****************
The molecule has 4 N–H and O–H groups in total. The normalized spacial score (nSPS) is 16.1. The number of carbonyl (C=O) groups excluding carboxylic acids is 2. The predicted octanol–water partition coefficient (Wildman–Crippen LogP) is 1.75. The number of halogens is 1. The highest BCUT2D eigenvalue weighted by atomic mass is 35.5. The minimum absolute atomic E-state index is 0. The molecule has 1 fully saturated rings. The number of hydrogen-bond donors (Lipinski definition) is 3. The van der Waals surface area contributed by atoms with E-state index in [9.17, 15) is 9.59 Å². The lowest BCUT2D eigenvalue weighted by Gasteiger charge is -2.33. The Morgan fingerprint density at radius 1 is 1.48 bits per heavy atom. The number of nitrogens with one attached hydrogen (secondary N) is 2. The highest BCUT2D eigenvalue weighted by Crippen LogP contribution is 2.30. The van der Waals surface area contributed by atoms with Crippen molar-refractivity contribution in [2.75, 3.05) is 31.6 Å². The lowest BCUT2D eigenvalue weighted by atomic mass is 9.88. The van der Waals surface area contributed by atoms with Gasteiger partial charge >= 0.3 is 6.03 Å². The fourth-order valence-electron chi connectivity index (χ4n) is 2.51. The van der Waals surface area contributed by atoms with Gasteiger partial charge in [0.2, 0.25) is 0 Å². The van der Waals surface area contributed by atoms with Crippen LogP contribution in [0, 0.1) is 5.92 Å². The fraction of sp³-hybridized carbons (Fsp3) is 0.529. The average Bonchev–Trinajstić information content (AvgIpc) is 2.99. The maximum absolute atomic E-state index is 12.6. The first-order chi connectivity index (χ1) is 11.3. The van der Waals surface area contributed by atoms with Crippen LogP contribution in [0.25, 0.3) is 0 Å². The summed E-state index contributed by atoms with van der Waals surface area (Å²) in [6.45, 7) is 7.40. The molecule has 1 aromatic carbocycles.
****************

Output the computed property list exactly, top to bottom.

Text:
The molecule has 4 N–H and O–H groups in total. The normalized spacial score (nSPS) is 16.1. The number of carbonyl (C=O) groups excluding carboxylic acids is 2. The predicted octanol–water partition coefficient (Wildman–Crippen LogP) is 1.75. The number of halogens is 1. The highest BCUT2D eigenvalue weighted by atomic mass is 35.5. The minimum absolute atomic E-state index is 0. The molecule has 1 fully saturated rings. The number of hydrogen-bond donors (Lipinski definition) is 3. The van der Waals surface area contributed by atoms with E-state index in [9.17, 15) is 9.59 Å². The lowest BCUT2D eigenvalue weighted by Gasteiger charge is -2.33. The Morgan fingerprint density at radius 1 is 1.48 bits per heavy atom. The number of nitrogens with one attached hydrogen (secondary N) is 2. The highest BCUT2D eigenvalue weighted by Crippen LogP contribution is 2.30. The van der Waals surface area contributed by atoms with Crippen molar-refractivity contribution in [2.75, 3.05) is 31.6 Å². The lowest BCUT2D eigenvalue weighted by atomic mass is 9.88. The van der Waals surface area contributed by atoms with Gasteiger partial charge >= 0.3 is 6.03 Å². The fourth-order valence-electron chi connectivity index (χ4n) is 2.51. The van der Waals surface area contributed by atoms with Gasteiger partial charge in [0.2, 0.25) is 0 Å². The van der Waals surface area contributed by atoms with Crippen LogP contribution in [0, 0.1) is 5.92 Å². The fraction of sp³-hybridized carbons (Fsp3) is 0.529. The average Bonchev–Trinajstić information content (AvgIpc) is 2.99. The maximum absolute atomic E-state index is 12.6. The first-order chi connectivity index (χ1) is 11.3. The van der Waals surface area contributed by atoms with Crippen LogP contribution in [0.25, 0.3) is 0 Å². The summed E-state index contributed by atoms with van der Waals surface area (Å²) in [6.45, 7) is 7.40. The molecule has 1 aromatic carbocycles.